AFP-The Greek parliament early Thursday approved a bill to cut health service costs after unions staged walkouts as part of Europe-wide demonstrations against austerity measures.
The text that had been demanded by the European Union and the IMF to unblock a new aid plan for the debt-stricken country was adopted by a large majority, on the eve of an EU summit that should pave the way for fresh loans to Greece.
The bill, passed under an emergency procedure as parliament was surrounded by police, lays down a cut in pharmaceutical expenses through the development of computerised prescriptions and the use of generic medicines.
It also limits the public health budget by merging hospital groups and calls for setting up a unified pension scheme consolidating numerous groups whose current total deficit is put at 850 million euros for 2011.
The EU and International Monetary Fund made the passing of the text and other measures a condition for releasing a new bailout of 130 billion euros ($175 billion).
The latest rescue, after a 110-billion-euro EU-IMF loan in 2010, is tied to a massive debt writedown with private creditors designed to reduce Greece's 350-billion-euro debt by 107 billion.
Greek unions on Wednesday staged walkouts as part of Europe-wide anti-austerity demonstrations, hours after parliament approved fresh budget cuts linked to the new eurozone bailout.
The main labour groups, private-sector GSEE and public-sector ADEDY, began a nationwide three-hour work stoppage from midday (1000 GMT) ahead of a protest in central Athens in the evening.
Only around a thousand demonstrators gathered in the rain outside the parliament building in Athens for an anti-austerity concert, according to police.
Symbolic protests were also held outside the offices of the European Commission and the Acropolis.
"There aren't enough people unfortunately, not only because of the bad weather but because people are terrorised by the propaganda on the TV, which keeps telling us there's no alternative to austerity," said protester Yanna Sarabali, 53.
Alongside her, protesters chanted: "Resistance and struggle is the only way!"
The protests and stoppages were part of a day of action by European labour organisations against austerity measures in Greece and other struggling eurozone economies to address the debt crisis plaguing the single currency area.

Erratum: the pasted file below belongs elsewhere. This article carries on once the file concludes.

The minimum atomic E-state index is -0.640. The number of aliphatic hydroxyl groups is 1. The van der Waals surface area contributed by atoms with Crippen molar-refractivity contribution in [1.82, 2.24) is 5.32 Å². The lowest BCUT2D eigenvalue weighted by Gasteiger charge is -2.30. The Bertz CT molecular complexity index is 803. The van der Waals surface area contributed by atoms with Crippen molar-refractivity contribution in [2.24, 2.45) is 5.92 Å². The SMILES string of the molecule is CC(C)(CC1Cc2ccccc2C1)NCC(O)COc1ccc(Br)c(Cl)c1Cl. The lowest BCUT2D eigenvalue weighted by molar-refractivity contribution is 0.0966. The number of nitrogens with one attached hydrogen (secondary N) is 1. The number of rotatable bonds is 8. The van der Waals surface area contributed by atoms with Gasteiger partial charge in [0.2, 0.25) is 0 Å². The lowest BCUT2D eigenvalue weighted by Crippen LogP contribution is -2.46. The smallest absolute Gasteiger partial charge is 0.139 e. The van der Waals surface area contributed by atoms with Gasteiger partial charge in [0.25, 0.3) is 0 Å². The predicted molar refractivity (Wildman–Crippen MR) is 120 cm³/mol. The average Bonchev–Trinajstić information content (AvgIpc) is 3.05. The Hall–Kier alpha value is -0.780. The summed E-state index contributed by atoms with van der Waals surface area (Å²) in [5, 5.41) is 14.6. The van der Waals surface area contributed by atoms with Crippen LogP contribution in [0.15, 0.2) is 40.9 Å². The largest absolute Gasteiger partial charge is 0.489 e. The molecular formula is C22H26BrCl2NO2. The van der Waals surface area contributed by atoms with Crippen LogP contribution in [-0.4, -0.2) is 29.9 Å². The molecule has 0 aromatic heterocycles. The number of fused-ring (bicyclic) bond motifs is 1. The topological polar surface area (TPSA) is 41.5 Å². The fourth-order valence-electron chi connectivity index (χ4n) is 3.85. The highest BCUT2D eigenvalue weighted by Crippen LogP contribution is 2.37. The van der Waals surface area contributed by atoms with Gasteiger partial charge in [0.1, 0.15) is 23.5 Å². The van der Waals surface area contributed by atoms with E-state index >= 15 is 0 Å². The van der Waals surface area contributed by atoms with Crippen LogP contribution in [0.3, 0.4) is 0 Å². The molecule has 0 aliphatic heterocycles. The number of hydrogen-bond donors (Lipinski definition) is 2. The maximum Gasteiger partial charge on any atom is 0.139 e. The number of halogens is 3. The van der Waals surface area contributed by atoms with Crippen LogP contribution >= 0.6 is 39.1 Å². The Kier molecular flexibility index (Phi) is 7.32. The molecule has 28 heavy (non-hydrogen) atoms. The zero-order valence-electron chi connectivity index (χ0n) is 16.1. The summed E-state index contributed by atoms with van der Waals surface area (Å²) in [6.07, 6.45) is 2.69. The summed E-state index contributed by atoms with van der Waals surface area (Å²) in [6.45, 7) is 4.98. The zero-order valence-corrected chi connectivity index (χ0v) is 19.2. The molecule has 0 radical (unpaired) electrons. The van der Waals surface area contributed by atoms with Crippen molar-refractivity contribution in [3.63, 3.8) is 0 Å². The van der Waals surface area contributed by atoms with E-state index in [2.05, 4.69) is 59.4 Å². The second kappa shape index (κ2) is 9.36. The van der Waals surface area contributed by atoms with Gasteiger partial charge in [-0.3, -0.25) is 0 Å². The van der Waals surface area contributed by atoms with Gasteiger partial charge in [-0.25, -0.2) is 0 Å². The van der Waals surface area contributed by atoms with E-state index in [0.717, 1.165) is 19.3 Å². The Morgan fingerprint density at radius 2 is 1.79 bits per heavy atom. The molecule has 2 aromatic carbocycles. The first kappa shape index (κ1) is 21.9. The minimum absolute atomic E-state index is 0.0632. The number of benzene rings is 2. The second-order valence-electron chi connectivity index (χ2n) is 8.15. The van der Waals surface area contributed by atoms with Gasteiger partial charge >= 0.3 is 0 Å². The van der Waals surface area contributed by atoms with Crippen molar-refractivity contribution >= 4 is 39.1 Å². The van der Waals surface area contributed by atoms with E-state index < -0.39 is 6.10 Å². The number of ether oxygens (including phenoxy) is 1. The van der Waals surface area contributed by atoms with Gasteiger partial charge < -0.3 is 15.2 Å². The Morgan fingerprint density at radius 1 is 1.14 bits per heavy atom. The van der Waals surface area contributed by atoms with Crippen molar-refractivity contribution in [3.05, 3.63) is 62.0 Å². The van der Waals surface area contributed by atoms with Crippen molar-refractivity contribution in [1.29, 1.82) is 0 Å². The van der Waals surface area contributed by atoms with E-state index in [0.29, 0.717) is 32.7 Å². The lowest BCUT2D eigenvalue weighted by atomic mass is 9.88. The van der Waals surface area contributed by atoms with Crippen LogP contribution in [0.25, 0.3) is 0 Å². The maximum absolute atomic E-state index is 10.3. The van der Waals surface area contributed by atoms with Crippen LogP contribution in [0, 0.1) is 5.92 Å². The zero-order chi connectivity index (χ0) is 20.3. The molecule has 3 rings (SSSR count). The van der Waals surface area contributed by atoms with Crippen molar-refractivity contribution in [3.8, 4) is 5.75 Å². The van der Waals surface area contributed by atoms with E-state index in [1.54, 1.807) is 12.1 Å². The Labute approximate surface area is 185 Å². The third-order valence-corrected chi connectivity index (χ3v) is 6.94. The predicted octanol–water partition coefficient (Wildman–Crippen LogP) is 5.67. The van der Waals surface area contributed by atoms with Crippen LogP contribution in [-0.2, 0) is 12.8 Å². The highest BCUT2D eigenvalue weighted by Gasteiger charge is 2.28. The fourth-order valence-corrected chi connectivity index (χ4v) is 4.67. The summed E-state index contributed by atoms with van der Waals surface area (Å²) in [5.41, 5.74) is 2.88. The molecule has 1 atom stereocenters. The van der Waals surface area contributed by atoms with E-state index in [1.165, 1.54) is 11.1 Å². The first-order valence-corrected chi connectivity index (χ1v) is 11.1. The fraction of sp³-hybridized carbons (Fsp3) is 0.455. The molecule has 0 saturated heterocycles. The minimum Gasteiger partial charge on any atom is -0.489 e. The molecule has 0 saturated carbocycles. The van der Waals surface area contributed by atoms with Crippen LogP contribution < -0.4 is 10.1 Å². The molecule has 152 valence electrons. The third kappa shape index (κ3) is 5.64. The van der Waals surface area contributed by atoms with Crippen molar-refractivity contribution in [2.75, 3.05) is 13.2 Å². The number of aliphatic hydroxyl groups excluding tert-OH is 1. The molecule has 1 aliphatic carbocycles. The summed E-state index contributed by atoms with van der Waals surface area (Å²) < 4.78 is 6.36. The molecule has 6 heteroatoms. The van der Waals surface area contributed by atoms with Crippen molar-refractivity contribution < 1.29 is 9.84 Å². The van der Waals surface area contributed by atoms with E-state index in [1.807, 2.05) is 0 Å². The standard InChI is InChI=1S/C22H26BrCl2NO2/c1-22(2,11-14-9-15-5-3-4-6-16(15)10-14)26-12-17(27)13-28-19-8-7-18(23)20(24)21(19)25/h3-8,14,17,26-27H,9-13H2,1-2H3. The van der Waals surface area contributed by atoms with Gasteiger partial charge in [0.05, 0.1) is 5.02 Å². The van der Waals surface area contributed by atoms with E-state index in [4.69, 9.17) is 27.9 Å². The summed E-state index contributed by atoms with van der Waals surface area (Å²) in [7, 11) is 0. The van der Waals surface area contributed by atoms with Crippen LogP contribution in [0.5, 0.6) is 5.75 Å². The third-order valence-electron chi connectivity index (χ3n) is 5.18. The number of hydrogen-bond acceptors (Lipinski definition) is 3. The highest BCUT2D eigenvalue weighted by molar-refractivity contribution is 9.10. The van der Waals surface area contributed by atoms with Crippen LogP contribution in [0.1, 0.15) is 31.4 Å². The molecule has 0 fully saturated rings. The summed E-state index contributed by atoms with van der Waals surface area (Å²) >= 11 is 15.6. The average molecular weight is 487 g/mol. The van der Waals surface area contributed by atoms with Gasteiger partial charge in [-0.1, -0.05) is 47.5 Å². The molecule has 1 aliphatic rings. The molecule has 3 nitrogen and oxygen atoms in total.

"Unions in Greece will once more unite their voice with those in Europe against neo-liberal policies, demanding an equitable and fairer Europe," GSEE and ADEDY said.
Municipal workers also occupied town halls around the country during the three-hour walkout, their union said.
Separately, doctors held a one-day strike against the health spending cuts included in the new austerity bill.
Greek Prime Minister Lucas Papademos on Wednesday rejected a call for a special EU commissioner to be appointed to run his country's promised reforms in exchange for bailout aid.
"The new economic programme for Greece will be implemented by the Greek government and the Greek authorities," Papademos told a news conference after talks with the European Commission chief Jose Manuel Barroso in Brussels.
"In doing that, we welcome the support by the European Commission, the commissioners themselves and the Commission's services -- and I think this is sufficient," he said.
Papademos will attend a Eurogroup meeting of finance ministers on Thursday to discuss the Greek measures.
Papademos' coalition government late on Tuesday secured passage of a bill containing 3.2 billion euros in spending cuts, including new pension reductions.
Tuesday's measure included 12 percent cuts in civil servant pensions of more than 1,300 euros and reductions of between 10 and 20 percent in complementary pensions of more than 200 euros.
The legislation also foresees a 10 percent cut in the salaries of senior municipal officials and a merger of state research organisations.
Civil service pensioners have already had payments cut by 10 percent under measures adopted from 2010 in return for a previous EU-IMF bailout worth 110 billion euros.
The vote on Tuesday came after ratings agency Standard & Poor's (S&P) declared Greece in "selective default" owing to a proposed debt swap with private banks, a move that forced the European Central Bank to suspend Greek bonds as acceptable collateral for ECB loans.
The rating was lowered from S&P's already junk-level "CC" grade for Greece, which has been seeking to avoid an outright default on its massive debt by negotiating a "voluntary" debt exchange with creditors.
The bond swap was launched Friday and is scheduled to be completed on March 12, according to Greece's finance ministry.
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